A recent profile of track prodigy Galen Rupp and his coach, former marathon champion Alberto Salazar, noted that it’s been forty-eight long years since an American man won an Olympic medal at the 10,000 meter distance. Salazar believes that Rupp, his twenty-five year old student of 12 years, can end that drought this summer in London. Rupp is an extremely talented runner, one of the best at the 5 and 10k distances, but both Salazar and Rupp know that besting the dominant Africans at this distance would require virtually everything to go right. And so they’re doing their best to ensure that it does. “The mantra is control the controllables,” explains Nike’s sports psychologist, Darren Treasure.
“”We’re not at all intimidated by the Africans; they’re great runners but there’s so many of them. With our [American] runners, we have so few of them that we have to do everything perfect,” says Salazar…
Since 2001, Salazar has ensured that his small crop of Oregon Project runners have access to every technological, physiological and psychological advantage available. From altitude simulation tents and rooms to both anti-gravity and underwater treadmills to the Cryo Sauna, a cylindrical chamber that turns liquid nitrogen to gas to cool an athlete’s body at bone-chilling temperatures for rejuvenating purposes, Nike, who reported revenues of $19 billion in 2010, pays for and houses them on their 193-acre Beaverton, Ore., campus.”
So what do Cryo Saunas and altitude simulation tents have to do with Yankee prospects? The Empire State Yankees, the AAA affiliate of the New York Yankees, are currently without a home stadium. The Yankees are in the process of tearing down the old PNC Field and replacing it with a $40M facility, but in the interim the club has nowhere to call home. This means that players like Manny Banuelos, Dellin Betances, Francisco Cervelli and Austin Romine will be spending the entire season on a 142 game road trip, playing “home games” in six different cities. The hope is that the stadium will be completed in time for the 2013 season, but 2012 will be a tough order for these Yankee minor leaguers.
This is a more extreme example of the grind of minor league life, detailed in depth by Mike Ashmore here. While the facilities at the major league level are top notch, players just below that level often deal with situations that wouldn’t be suitable for elite athletes in other sports. Of course, plenty of these athletes are not elite, and the lion’s share of them won’t ever become major league regulars. Regardless it’s not a stretch to say that the nutrition opportunities in particular for players at the minor league level do not come close to that of an Olympian or a major leaguer. I asked Josh Norris, beatwriter for the Trenton Thunder, about the food habits of the players he covers:
“The per diem is certainly meager, and the postgame spreads aren’t exactly Jenny Craig approved… Fast food is the only available option a lot of the time, but they can obviously choose, say, Subway over McDonald’s. A personal chef/nutritionist would obviously be helpful, but for 30 guys on the road and at home would get really, really complicated.”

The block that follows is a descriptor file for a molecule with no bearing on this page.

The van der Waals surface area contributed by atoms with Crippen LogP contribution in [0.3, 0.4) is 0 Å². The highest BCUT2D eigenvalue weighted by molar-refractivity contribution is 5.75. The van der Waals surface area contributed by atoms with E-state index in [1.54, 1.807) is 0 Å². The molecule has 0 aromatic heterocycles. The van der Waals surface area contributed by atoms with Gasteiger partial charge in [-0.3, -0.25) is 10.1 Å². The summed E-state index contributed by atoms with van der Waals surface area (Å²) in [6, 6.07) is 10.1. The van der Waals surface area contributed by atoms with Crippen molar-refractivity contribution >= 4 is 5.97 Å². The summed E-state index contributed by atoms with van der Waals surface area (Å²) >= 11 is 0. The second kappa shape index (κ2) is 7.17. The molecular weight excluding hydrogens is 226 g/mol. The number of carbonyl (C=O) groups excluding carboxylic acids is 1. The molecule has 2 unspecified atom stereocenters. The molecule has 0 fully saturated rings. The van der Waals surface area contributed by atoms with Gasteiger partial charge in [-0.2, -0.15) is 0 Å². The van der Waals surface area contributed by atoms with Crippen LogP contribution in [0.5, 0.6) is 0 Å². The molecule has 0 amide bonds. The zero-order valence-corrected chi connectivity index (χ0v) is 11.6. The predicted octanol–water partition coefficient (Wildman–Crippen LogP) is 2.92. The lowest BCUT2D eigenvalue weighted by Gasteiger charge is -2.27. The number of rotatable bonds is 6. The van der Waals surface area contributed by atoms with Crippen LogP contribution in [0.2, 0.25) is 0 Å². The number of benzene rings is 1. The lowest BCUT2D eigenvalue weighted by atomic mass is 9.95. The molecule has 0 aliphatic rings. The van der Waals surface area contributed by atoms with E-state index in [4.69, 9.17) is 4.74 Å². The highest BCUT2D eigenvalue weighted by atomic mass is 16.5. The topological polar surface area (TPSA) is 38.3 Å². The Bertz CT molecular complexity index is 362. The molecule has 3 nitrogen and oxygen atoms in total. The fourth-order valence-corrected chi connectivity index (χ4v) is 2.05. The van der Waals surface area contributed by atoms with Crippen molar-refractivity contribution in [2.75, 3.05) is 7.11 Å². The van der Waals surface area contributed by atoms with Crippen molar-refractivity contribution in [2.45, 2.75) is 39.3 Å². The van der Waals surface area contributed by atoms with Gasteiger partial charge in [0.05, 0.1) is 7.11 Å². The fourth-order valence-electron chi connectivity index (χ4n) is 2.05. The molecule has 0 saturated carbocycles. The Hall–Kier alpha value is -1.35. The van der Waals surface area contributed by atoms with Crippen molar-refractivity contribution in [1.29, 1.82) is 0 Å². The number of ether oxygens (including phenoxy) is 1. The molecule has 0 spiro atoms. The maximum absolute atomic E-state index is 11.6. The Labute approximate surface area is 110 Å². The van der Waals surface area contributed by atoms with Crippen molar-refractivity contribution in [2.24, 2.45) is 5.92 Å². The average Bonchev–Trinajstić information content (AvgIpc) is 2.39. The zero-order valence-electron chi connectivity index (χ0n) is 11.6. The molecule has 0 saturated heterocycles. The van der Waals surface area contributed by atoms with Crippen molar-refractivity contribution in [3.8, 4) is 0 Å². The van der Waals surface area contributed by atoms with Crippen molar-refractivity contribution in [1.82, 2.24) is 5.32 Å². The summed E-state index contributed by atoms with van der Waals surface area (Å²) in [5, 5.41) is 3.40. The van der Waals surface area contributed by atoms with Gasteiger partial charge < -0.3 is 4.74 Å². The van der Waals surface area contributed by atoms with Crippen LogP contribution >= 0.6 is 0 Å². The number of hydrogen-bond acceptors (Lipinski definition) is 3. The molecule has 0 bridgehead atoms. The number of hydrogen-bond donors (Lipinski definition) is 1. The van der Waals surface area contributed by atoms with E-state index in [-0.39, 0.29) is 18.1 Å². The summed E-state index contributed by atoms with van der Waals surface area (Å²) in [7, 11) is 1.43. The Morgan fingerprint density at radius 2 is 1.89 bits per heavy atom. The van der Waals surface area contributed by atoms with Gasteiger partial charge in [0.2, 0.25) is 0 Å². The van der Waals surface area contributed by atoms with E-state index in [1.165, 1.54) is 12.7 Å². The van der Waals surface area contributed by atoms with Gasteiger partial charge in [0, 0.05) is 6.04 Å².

Norris went on to astutely note that an in-shape ball player isn’t always the superior ballplayer:
“A perfect example is a guy like Richie Robnett. With his shirt off, that guy was a Met-Rx commercial waiting to happen. At the plate, however, his washboard abs rarely translated into solid contact. Contrast that with a guy like, say, Prince Fielder, who obviously isn’t the picture of health. If you went in with no knowledge of the players other than their appearance and perceived health/strength, you’d take Robnett every time. Being a successful baseball player requires much more than pristine physical fitness. There’s coordination, adherence to practice regimen, and, on some level, I think, superior genetics.”
Given that prime nutritional health and peak baseball performance aren’t perfectly correlated, and given that most of these players have little ultimate value to the major league team, what’s the impetus to spend more money to institute a more rigorous exercise and nutrition program? New, advanced technologies don’t always translate directly into improved baseball skills. Maybe there isn’t a smart, snappy answer to these questions. But these players are athletes, and we don’t know what sort of talent and skill is left underdeveloped when they aren’t given every chance to become the greatest they can be.
Do the Cryo Saunas mean that Rupp recovers better from his hard workouts and gets faster, leading to one or two seconds gained on the track? Would he have been that fast if he had just used ice? You can’t know. But when there’s so much at stake, and so much money to be made (especially in baseball), it would seem prudent to take every avenue possible to maximize the value of your players. They may not need Cryo Saunaus, but ensuring that every minor leaguer in the Yankees organization gets the best nutrition and workout facilities available to them might lead to an organizational advantage and a more efficient development of talent. If I were the owner of a team and had some extra cash lying around, perhaps leftover thanks to new restrictions on how much I can spend on the draft, I might see if this would be a worthy investment.